New Title: Massive Autopilot Issues Exposed in Tesla-Files Data Leak

"Tesla-Files": Data leak is said to reveal massive problems with Tesla's autopilot

Tesla’s Autopilot driver assistance system has problems that are more extensive than previously known, according to leaked data reviewed by German newspaper the Handelsblatt. The paper claims to have been given 23,000 files, totalling 100GB, that include personal data from Tesla employees and customer complaints, as well as descriptions of more than a thousand accidents. The files contain more than 2,400 complaints about self-acceleration, with more than 1,500 relating to braking functions. They document 139 instances of unwanted emergency braking and 383 incidents of phantom braking after false collision warnings.

The oldest complaints contained in the data reportedly date from 2015, with the most recent from March this year. Most of the incidents recorded took place in the US, but there are also complaints from Europe and Asia, including many from Tesla drivers in Germany. According to the Handelsblatt, it has been in contact with some customers in several countries, who have verified the information included in the Tesla files.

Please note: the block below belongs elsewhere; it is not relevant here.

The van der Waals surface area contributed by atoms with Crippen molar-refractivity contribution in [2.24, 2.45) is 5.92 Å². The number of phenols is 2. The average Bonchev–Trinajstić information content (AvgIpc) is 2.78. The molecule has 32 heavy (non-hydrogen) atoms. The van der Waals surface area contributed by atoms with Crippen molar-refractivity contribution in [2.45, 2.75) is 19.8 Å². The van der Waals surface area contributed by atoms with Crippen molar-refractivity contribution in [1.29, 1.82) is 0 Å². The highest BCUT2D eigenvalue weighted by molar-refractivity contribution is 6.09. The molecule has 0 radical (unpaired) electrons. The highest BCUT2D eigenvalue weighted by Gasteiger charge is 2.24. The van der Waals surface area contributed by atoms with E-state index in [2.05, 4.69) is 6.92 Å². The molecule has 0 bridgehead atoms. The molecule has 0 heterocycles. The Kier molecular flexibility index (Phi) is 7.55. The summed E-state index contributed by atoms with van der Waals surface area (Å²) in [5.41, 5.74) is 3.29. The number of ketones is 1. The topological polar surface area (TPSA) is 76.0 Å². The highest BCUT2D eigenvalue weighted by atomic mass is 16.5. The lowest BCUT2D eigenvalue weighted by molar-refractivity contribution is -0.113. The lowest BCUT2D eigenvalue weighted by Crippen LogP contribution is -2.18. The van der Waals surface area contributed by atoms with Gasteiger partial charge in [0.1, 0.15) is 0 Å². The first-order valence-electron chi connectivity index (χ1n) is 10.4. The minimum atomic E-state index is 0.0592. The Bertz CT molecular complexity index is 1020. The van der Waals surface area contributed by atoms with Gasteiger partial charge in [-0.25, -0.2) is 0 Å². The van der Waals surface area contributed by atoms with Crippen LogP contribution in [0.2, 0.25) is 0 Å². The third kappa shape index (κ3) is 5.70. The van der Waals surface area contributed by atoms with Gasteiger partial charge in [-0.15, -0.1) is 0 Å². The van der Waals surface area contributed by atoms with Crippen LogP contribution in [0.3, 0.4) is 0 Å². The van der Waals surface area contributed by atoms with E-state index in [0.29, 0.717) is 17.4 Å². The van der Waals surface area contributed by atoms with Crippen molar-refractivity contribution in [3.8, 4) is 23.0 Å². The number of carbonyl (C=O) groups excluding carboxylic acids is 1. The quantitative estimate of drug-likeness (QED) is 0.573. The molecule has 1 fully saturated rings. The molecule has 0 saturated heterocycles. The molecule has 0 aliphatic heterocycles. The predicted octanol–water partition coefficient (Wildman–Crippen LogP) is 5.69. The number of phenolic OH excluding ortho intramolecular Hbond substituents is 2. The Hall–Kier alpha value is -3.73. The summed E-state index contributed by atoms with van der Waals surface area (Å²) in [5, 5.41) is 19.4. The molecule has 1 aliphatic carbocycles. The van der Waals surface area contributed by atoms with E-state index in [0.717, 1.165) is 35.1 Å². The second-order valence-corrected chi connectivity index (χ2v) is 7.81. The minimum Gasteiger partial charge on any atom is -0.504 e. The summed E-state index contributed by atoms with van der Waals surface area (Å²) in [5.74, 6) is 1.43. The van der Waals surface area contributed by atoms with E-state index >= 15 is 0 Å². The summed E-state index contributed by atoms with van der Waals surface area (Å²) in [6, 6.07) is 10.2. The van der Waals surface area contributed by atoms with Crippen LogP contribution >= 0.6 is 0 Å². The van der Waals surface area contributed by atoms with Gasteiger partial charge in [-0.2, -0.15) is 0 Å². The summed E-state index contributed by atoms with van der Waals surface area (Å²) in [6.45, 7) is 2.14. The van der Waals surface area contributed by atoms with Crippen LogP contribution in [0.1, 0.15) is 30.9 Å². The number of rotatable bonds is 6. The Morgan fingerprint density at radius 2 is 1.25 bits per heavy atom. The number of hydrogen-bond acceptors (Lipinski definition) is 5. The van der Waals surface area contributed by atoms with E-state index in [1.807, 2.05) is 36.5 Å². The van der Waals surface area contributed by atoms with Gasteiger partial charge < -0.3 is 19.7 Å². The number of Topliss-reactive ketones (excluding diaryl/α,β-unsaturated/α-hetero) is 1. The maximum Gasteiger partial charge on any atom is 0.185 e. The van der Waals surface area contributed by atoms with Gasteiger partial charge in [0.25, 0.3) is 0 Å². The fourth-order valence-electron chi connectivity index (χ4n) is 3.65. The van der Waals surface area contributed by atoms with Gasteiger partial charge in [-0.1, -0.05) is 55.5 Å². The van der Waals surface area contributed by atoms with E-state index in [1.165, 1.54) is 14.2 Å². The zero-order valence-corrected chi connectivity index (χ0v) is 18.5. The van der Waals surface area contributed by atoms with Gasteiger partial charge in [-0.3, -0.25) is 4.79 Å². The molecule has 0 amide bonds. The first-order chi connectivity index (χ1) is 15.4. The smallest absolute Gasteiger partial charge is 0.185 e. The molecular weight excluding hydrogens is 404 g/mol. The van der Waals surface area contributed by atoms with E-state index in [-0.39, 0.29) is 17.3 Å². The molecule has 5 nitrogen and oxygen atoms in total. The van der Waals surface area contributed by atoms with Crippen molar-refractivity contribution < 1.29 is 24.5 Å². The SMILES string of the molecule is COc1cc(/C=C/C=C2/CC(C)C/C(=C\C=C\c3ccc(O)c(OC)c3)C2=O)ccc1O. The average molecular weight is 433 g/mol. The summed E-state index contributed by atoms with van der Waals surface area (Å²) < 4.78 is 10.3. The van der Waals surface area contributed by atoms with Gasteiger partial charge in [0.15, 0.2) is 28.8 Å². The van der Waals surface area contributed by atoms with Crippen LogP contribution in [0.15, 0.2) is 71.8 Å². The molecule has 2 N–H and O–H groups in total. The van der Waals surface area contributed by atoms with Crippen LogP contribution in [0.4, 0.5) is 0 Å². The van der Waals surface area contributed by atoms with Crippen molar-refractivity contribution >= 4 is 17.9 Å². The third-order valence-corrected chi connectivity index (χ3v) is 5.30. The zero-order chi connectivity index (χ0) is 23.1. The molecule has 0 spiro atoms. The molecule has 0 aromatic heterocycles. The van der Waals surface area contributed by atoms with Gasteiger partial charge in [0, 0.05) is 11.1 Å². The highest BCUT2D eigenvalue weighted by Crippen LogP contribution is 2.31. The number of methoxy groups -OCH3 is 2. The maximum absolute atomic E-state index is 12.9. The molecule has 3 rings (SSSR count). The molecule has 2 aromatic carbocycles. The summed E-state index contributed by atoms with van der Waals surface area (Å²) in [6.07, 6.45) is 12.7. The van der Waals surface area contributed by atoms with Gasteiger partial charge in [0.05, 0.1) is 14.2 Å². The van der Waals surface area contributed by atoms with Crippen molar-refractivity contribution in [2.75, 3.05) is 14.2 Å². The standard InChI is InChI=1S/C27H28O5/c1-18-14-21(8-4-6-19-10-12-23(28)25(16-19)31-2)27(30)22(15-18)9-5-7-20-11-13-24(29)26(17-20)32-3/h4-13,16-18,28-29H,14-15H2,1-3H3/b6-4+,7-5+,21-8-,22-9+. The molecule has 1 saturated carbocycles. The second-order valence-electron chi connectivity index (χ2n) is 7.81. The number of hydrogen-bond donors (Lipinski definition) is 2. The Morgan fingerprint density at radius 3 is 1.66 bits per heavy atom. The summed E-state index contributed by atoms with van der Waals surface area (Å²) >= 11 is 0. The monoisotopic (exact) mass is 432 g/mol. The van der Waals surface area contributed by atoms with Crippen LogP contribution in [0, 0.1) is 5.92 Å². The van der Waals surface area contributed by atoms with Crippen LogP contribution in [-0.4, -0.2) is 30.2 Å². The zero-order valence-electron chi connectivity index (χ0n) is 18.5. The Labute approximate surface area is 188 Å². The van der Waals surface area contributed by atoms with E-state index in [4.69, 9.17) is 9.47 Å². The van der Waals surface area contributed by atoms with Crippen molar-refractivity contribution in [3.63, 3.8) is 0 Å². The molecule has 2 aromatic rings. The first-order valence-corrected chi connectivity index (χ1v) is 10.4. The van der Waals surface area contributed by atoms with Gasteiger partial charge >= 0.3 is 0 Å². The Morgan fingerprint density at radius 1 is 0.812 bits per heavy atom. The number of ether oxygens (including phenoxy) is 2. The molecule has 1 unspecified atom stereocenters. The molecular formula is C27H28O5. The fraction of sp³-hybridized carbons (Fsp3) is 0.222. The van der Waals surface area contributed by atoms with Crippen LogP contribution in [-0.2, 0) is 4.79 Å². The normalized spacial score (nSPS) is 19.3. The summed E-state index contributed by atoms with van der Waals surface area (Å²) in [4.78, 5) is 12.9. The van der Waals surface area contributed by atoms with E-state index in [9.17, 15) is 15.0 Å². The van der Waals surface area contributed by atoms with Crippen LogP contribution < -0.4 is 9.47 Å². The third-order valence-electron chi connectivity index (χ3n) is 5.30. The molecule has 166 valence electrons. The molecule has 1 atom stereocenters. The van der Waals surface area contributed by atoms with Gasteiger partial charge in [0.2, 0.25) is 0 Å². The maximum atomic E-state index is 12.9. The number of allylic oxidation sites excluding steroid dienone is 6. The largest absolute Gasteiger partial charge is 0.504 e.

Fatal accidents involving Tesla’s Autopilot system have brought the system into court proceedings in the past. In previous damage claims in the US, plaintiffs accused the system of being unreliable, while Tesla maintained that drivers were required to stay in control at all times. Recent figures show that the US National Highway Traffic Safety Administration was informed of 367 accidents involving a car with an Autopilot system activated between July 2021 and May 2022. More than 70% of these involved a Tesla.

Before making the information public, the Handelsblatt spent six months investigating the data, which included a preliminary report on the Cybertruck, Tesla’s upcoming electric pickup. In the course of its investigation, the paper contacted the Brandenburg data protection officer Dagmar Hartge, who confirmed to the newspaper that sensitive data had insufficient access restrictions, meaning it could be widely accessible.

Tesla’s legal department is said to have demanded that the Handelsblatt not publish any information from the leaked data. However, after checking carefully and seeking external advice, the newspaper went ahead with its report. The authenticity of the data was authenticated by Germany’s Fraunhofer Institute for Secure Information Technology. Tesla owners can check the Handelsblatt’s website to see if their data is included in the leaked files.

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